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Talking Points:

  • In our first piece, we examined Static Support and Resistance.
  • In our follow-up article, we looked down the Rabbit Hole of Fibonacci Analysis.
  • In this article, we show you how to validate these levels with what matters most: Price Action.

In our last two articles, we’ve taken a closer look at the study of Support and Resistance in the Forex market. In our first piece, we looked at static studies utilizing a couple of different methods. In our last piece, we dug down the rabbit hole of Fibonacci. In this article, we’re going to look at how traders can see if any of these levels actually matter: We’re going to talk about price action validation.

The Big Picture

What makes support or resistance matter?

Traders reacting to these levels are what make the study relevant. After all, if we’re looking for resistance at 1.7100 on GBPUSD, and if the pair just rips beyond that level without so much as a stall, was there really resistance at 1.7100?

No, there wasn’t. This is why price action matters so much; by analyzing how markets have reacted to particular price levels in the past we can draw assumptions towards how they may react to those same prices in the future. Otherwise, support and resistance is an esoteric shot-in-the-dark.

Price action is the most basic study of supply and demand in a market. If something good happens in a particular market, and more investors want to buy that security to reflect that improvement or good news, then this will create more demand as buyers look to accumulate said asset. It will also likely create lower supply, as those holding that security when the good news happens are less likely to sell at lower prices. Something good happened right? So, those that are already long will command a higher price before being interested in closing out their investment.

So to reflect this heightened demand, and lower supply – prices move up accordingly until sellers become more willing to provide liquidity to a market that can satisfy the heightened demand from buyers.

Support and resistance are those inflection points in a market in which sellers overpower buyers (creating price movements lower, or resistance); or which buyers take over sellers (as demand outstrips supply – highlighting support as prices move higher).

Price Action Swings highlight support or resistance with changes in order flow/trend

The Great Validator - Price Action

Created with Marketscope/Trading Station II; prepared by James Stanley

The exact price-point at which a market reverses creates what is called a ‘price action swing.’ We discuss this in-detail in the article, Price Action Swings.

How to Incorporate Price Action into an Analytical Approach

A price action swing is, in-and-of-itself, a form of support or resistance. After all, this is the very essence of resistance (or support) since an actual reaction was seen at that specific price. This beats an esoteric mechanism of imagining potential levels that don’t actually elicit a reaction.

Where price action really helps traders is using it to validate support or resistance found through other mechanisms such as we looked at in Static Support and Resistance or Fibonacci. This is often called ‘confluence’ of support or resistance since that price level has multiple reasons for traders to react, thereby changing the supply/demand flow in that particular market. We discussed confluence of support and resistance in the article The Power of Confluence in the Forex Market.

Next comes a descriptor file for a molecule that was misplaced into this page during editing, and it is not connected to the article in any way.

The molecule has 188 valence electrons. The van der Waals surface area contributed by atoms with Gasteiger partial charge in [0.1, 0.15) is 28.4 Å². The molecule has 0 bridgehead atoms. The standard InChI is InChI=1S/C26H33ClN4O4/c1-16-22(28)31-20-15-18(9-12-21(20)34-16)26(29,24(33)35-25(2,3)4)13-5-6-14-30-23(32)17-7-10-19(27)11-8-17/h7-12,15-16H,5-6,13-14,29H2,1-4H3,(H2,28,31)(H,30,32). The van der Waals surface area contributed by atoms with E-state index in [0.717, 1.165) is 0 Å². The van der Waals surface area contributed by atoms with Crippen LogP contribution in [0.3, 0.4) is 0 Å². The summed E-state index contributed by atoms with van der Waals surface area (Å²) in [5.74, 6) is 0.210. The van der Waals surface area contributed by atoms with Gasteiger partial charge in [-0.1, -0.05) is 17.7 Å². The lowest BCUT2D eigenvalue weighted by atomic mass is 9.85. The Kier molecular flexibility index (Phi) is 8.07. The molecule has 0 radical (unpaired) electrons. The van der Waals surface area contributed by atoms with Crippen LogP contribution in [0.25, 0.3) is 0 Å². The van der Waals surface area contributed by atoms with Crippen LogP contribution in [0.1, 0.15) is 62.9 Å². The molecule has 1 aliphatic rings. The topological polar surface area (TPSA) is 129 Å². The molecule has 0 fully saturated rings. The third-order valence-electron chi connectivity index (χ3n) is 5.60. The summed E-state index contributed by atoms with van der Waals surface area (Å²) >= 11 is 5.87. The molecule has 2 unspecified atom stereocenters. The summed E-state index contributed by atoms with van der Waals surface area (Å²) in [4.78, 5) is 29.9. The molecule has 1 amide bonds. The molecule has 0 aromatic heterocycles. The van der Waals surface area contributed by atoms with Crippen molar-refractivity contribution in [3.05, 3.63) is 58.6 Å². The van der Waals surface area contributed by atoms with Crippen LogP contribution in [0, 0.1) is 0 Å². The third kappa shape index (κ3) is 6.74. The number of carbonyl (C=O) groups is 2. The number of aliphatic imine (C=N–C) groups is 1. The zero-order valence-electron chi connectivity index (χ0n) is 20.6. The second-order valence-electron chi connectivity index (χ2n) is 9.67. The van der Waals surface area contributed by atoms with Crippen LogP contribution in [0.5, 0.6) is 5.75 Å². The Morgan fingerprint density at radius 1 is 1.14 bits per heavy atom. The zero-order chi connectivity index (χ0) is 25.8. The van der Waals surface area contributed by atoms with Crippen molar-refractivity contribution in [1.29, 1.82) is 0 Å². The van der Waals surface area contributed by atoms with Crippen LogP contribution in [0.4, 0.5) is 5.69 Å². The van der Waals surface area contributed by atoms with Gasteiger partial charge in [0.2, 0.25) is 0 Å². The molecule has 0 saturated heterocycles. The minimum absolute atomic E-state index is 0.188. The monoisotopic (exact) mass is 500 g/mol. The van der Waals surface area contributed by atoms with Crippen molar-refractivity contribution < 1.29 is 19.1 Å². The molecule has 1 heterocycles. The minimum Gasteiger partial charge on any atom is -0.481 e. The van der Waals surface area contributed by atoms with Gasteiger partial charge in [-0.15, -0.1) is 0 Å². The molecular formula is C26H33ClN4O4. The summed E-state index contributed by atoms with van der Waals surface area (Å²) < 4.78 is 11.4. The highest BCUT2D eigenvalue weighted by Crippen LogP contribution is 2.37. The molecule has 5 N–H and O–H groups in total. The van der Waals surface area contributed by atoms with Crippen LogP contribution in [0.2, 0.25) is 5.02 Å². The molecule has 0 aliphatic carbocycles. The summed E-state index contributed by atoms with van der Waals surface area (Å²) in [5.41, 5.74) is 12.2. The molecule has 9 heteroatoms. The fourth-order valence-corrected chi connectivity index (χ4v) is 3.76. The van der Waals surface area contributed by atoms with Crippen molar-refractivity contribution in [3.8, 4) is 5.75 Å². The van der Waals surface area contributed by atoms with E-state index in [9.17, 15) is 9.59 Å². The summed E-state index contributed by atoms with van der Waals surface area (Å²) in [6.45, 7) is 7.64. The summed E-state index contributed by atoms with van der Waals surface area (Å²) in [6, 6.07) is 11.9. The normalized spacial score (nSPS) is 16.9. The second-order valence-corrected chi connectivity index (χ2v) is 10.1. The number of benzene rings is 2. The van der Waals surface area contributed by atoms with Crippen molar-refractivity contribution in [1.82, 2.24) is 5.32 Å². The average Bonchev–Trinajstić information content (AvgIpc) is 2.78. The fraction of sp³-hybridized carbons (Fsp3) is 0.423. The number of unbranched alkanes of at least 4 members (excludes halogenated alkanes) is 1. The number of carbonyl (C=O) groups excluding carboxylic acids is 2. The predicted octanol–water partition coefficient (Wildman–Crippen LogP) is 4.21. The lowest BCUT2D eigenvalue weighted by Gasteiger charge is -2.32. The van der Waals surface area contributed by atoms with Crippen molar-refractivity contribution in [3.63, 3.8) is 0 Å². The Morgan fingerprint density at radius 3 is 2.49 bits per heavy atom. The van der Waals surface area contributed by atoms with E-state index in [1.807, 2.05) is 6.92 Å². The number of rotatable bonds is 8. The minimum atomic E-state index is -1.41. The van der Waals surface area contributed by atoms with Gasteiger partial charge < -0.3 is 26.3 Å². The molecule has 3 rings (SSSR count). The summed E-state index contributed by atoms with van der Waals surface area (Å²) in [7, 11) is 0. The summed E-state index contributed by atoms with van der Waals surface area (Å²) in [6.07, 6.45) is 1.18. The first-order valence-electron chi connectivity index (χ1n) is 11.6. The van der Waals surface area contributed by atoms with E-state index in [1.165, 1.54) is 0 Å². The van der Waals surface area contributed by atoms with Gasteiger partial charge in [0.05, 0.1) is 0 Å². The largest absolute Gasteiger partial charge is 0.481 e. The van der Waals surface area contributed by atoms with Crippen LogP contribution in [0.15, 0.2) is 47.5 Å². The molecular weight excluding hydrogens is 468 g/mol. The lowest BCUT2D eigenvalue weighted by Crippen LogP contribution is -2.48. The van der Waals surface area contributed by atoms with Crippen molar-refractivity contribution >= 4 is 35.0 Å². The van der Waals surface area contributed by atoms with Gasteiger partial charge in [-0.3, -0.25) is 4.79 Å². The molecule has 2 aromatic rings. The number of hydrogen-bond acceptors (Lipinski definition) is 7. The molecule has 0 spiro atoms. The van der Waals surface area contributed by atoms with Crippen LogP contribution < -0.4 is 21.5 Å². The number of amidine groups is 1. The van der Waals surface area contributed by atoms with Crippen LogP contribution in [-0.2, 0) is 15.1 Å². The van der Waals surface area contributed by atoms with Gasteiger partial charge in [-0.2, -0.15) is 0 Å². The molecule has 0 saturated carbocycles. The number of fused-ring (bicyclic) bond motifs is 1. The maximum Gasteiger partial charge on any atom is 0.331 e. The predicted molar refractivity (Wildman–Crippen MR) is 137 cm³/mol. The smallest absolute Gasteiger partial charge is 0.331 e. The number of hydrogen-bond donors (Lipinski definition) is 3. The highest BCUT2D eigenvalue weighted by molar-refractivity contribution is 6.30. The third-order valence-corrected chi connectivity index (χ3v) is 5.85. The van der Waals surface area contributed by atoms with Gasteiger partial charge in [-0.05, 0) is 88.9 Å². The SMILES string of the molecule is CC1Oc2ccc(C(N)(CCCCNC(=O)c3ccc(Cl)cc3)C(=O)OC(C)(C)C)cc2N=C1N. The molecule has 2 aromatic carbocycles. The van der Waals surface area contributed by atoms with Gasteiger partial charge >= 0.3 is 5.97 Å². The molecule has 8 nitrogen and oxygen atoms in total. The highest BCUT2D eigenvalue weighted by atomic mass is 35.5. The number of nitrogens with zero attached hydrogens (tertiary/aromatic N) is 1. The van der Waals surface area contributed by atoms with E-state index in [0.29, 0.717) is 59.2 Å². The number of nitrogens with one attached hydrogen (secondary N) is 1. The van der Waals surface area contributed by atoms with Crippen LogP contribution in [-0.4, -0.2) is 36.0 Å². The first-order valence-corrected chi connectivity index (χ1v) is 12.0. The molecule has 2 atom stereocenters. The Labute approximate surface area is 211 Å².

Price Action Swings at Support or Resistance validate that level

The Great Validator - Price Action

Created with Marketscope/Trading Station II; prepared by James Stanley

Noticing a price swing at a support or resistance level serves as validation that traders have, in-fact, reacted to that price once it became traded in a market. This shows us that traders may react to that level in the future; and while this is the furthest thing in the world from a ‘sure-thing,’ it does afford the trader the opportunity to look for a trade with a strong risk-reward ratio (which is the only thing a trader will ever actually have control of in their approach).

This validation that’s provided by the price action swing can then become a theoretical hypothesis for the trader; that prices may react to that level in the future in a similar manner as they have in the past.

This affords the opportunity for the trader to look at a swing or reversal in that market by placing their stop on the other side of the swing (so that if a price reversal doesn’t continue the trader can look to mitigate the loss on the position). If the reversal does take place, they can look to reap two, three, or four times their initial risk amount; and they can actively look to avoid The Number One Mistake that Forex Traders Make.

We covered this type of approach in the article How to Catch Swings in the Forex Market, and in our next piece we’ll get much more in-depth behind the concept of entering positions based on support and/or resistance. If you’d like to be notified upon the availability of future articles, you’re more than welcome to join my distribution list with the link below.

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